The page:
Hey, how’s everyone’s 2017 going so far? Cold enough for you? What’s up with the President maybe liking pee? Weird, right? Ha, so, yeah, enough with the chit-chat we should definitely talk about this thing on NBC called Emerald City because whoa boy, I have a bearded Vincent D’Onofrio’s worth of thoughts on this Wizard of Oz reboot.
I DO know that Emerald City is the direct result of some evil thing hooking the cheerful, technicolor classic The Wizard of Oz up to the death machine from The Princess Bride and sucking every ounce of life out of it.
I’ll admit, The OA must have temporarily broken my wonk-a-meter because I didn’t get around to watching Emerald City until today, about a week removed from its premiere. But holy wow, I watched it. I watched all two hours of its double-header premiere, doubly titled ‘The Beast Forever” and “Prison of the Abject.” I do not know what either of those terms means. I DO know that Emerald City is the direct result of some evil thing hooking the cheerful, technicolor classic The Wizard of Oz up to the death machine from The Princess Bride and sucking every ounce of life out of it. It is the gritty reboot to end all gritty reboots, an exercise so joyless Ben Affleck’s Batman reviewed it like “jeez, take a breath.”
But first, the basics! Adria Arjona is Dorothy Gale, a nurse who enjoys casual sex with coworkers (cool!) but not commitment (understandable!). She steals pain medicine from work (bad!), but it’s for her sick Auntie Em (moral!). Dorothy, who was deposited on the Gales’ doorstep as a child, decides on her 20th birthday to reach out to her biological mother. Hammering home the lesson that orphans should never try, Gale finds a dead policeman in her mother’s home, and then a tornado whisks her (and the policeman’s K-9 dog) away to the mystical land of Oz.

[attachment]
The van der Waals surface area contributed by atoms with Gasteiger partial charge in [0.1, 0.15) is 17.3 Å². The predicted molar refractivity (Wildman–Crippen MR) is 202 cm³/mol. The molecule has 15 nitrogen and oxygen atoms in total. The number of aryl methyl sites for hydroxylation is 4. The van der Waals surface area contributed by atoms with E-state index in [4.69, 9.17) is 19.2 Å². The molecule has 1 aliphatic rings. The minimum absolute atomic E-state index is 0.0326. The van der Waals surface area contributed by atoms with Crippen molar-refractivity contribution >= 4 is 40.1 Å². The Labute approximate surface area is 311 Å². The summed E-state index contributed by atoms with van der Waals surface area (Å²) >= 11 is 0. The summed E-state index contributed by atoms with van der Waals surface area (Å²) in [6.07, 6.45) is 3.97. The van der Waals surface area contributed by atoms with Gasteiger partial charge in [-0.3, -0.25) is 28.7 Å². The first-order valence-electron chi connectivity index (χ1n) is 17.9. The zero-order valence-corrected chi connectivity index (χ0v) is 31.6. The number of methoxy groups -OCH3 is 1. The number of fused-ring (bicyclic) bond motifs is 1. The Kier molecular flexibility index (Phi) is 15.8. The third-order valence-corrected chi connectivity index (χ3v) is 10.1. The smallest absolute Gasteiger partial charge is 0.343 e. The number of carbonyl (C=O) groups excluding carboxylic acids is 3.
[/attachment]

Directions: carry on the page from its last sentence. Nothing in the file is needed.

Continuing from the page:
Immediately upon landing in this updated Oz, which is WAY more Narnia than copyright law should allow, Dothory accidentally runs down the “Mistress Of the Eastern Wood,” who was just standing out there in the road practically begging to get hit by a flying cop car. I don’t even feel bad, to be honest. Some people who do feel bad are the Mundjekin (like Munchkin? Do you get it? DO YOU GET IT?), who are less rumpled, dancing little people in this take, and more savage woodland barbarians who, while not explicitly stated, I almost have to assume practice human sacrifice.
The Mundjekin immediately waterboard Dorothy under charges of being a witch.
Eventually, the Mundjekin choose to exile Dorothy over slow death by water-torture, and send her packing from their land (along with the dog. Did you know “Toto” is “dog” in Mundjekin? Well fuck you, that’s the origin of that). Almost immediately, she runs into Emerald City‘s take on the Scarecrow, famously portrayed with moppy lovability by Ray Bolger in the 1939 original. Here, he’s dubbed Lucas, played by Oliver Jackson-Cohen, and isn’t a scarecrow per se, he’s just a man horrifically crucified on the side of the road.